Cybercriminals regularly leverage certain apps’ popularity and attempt to do so by imitating the popular apps. But since they can not pose as the original developers, the developer’s name can be a good indicator for legitimacy. For example, the real Android Market page for the game Angry Birds shows that it was developed by Rovio Mobile, while the malicious one was developed by a user named Logastrod:

    Click for larger view Click for larger view

    Users can also check the developer’s profile for other apps. Google also offers developer ratings, as well as the status “Editor’s Choice” that can further validate the developer’s legitimacy.

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    For the past week or so, the Internet has been buzzing over Carrier IQ – an application that is apparently preinstalled in devices to monitor network and handset performance – and the privacy issues surrounding it.

    There are several issues surrounding the reports about Carrier IQ, issues around the kind of information it gathers, the fact that it comes preinstalled in certain devices without asking for user consent, and about what users can do about it.

    According to reports, Carrier IQ logs information such as sent or received text messages, Internet searches made, and phone numbers typed into devices. This routine was confirmed through the video posted by Trevor Eckhart, the researcher who initially raised the flag on Carrier IQ.

    All Part of the Service

    Let us consider the purpose of Carrier IQ: it is an application designed to monitor the performance of the network and the handset. The performance of the carrier can be measured by checking if the services they offer are served properly, services such as text messaging, calls, Internet connection, and others.

    Based on this, we can say that collecting information related to the usage of the aforementioned phone features makes a whole lot of sense, or is even a necessity for carriers to effectively monitor and troubleshoot the services they offer.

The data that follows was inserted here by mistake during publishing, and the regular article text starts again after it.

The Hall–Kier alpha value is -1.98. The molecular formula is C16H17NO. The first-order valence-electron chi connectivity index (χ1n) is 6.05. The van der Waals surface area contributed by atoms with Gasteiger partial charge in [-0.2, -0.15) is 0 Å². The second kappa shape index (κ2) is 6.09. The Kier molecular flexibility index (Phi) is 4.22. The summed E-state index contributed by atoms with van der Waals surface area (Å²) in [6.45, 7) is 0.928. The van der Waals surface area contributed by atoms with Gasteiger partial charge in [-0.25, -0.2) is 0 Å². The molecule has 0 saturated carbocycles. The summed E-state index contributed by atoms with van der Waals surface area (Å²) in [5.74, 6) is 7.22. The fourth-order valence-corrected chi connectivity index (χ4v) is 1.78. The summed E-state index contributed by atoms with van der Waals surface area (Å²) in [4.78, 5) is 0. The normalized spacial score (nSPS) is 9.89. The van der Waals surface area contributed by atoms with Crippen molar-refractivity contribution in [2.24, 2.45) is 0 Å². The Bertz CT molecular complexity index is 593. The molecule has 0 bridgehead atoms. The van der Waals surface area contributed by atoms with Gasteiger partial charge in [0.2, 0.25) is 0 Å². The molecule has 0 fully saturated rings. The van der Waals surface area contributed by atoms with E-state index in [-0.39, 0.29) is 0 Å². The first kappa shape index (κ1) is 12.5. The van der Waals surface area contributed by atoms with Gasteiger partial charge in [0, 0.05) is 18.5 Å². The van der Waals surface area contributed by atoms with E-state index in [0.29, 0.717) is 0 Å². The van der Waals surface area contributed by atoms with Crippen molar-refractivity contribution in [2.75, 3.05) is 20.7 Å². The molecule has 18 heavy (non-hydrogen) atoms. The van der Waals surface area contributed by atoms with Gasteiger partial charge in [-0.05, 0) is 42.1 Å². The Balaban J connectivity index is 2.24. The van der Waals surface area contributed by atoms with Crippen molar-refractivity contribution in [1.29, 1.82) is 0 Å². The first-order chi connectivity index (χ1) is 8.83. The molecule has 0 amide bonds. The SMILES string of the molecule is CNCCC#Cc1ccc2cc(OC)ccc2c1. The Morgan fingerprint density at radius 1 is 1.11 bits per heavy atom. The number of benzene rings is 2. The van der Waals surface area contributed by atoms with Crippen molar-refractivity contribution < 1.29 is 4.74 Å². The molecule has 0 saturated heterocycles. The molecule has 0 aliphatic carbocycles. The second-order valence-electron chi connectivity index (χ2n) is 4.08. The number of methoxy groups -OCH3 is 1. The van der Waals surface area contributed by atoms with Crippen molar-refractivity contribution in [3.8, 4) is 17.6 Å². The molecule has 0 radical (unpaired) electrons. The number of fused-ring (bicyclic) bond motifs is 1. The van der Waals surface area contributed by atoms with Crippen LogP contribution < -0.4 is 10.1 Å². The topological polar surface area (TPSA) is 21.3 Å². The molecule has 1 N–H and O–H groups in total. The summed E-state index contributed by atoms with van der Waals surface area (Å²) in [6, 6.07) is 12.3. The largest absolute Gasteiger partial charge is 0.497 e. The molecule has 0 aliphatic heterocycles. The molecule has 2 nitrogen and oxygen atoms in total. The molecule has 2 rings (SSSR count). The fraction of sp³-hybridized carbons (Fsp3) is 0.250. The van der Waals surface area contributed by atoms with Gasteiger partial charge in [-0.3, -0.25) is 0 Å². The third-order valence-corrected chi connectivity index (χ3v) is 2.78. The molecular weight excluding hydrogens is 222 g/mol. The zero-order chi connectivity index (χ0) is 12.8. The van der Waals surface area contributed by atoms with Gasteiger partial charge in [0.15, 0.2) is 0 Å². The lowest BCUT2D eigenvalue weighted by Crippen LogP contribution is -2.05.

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    Click for larger view
    A new threat wants to subscribe your device to premium services.

    A few months back, we reported about an Android malware targeting China Mobile subscribers by abusing premium services, and more recently, one that monitors for certain keywords in text messages. What’s the connection between these two? Well, we were able to analyze an Android malware sample that does both of the previously mentioned routines.

    Detected as ANDROIDOS_AUTOSUBSMS.A, this sample was found in Trojanized versions of certain applications, which are still currently available for download in certain Chinese third-party app stores.

    It installs the receiver called util.Smsreceiver, which executes every time an infected device receives a message. It also asks for certain permissions that the receiver requires to work. These permissions are not included in the app’s original version.

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    Posted in Malware, Mobile | Comments Off



    We recently discussed a new Trojanized Android app sample. Today, we will discuss yet another one. This new Android malware is known as GoldDream and is detected by Trend Micro as ANDROIDOS_SPYGOLD.A.

    The particular app that was Trojanized in this attack was a racing game called “Fast Racing.” For a game, this Trojanized version needs a lot of permissions—more than is typical for something similar.